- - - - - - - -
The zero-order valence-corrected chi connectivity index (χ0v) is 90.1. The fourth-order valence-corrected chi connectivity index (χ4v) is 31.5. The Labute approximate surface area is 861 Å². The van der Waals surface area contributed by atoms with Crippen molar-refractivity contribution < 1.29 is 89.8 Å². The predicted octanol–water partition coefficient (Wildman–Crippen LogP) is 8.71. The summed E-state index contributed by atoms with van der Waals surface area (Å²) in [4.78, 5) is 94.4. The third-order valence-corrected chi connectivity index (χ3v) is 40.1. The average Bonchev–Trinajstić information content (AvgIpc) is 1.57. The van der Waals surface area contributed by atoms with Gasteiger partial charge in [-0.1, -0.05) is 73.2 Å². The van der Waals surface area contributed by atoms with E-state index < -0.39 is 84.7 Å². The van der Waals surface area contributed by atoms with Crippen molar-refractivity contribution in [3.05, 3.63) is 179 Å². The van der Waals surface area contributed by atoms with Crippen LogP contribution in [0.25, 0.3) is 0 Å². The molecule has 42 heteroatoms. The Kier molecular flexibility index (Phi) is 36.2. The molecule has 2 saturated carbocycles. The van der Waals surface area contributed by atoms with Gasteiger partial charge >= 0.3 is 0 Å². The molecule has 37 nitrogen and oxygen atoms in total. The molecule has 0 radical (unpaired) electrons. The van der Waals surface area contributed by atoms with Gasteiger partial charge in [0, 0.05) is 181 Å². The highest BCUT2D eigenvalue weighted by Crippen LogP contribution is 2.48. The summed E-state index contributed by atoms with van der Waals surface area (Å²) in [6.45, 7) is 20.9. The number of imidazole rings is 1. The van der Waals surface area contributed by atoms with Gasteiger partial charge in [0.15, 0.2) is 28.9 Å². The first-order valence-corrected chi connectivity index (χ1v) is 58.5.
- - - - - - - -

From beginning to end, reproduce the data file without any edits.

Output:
The zero-order valence-corrected chi connectivity index (χ0v) is 90.1. The fourth-order valence-corrected chi connectivity index (χ4v) is 31.5. The Labute approximate surface area is 861 Å². The van der Waals surface area contributed by atoms with Crippen molar-refractivity contribution < 1.29 is 89.8 Å². The predicted octanol–water partition coefficient (Wildman–Crippen LogP) is 8.71. The summed E-state index contributed by atoms with van der Waals surface area (Å²) in [4.78, 5) is 94.4. The third-order valence-corrected chi connectivity index (χ3v) is 40.1. The average Bonchev–Trinajstić information content (AvgIpc) is 1.57. The van der Waals surface area contributed by atoms with Gasteiger partial charge in [-0.1, -0.05) is 73.2 Å². The van der Waals surface area contributed by atoms with E-state index < -0.39 is 84.7 Å². The van der Waals surface area contributed by atoms with Crippen molar-refractivity contribution in [3.05, 3.63) is 179 Å². The van der Waals surface area contributed by atoms with Crippen LogP contribution in [0.25, 0.3) is 0 Å². The molecule has 42 heteroatoms. The Kier molecular flexibility index (Phi) is 36.2. The molecule has 2 saturated carbocycles. The van der Waals surface area contributed by atoms with Gasteiger partial charge >= 0.3 is 0 Å². The molecule has 37 nitrogen and oxygen atoms in total. The molecule has 0 radical (unpaired) electrons. The van der Waals surface area contributed by atoms with Gasteiger partial charge in [0, 0.05) is 181 Å². The highest BCUT2D eigenvalue weighted by Crippen LogP contribution is 2.48. The summed E-state index contributed by atoms with van der Waals surface area (Å²) in [6.45, 7) is 20.9. The number of imidazole rings is 1. The van der Waals surface area contributed by atoms with Gasteiger partial charge in [0.15, 0.2) is 28.9 Å². The first-order valence-corrected chi connectivity index (χ1v) is 58.5.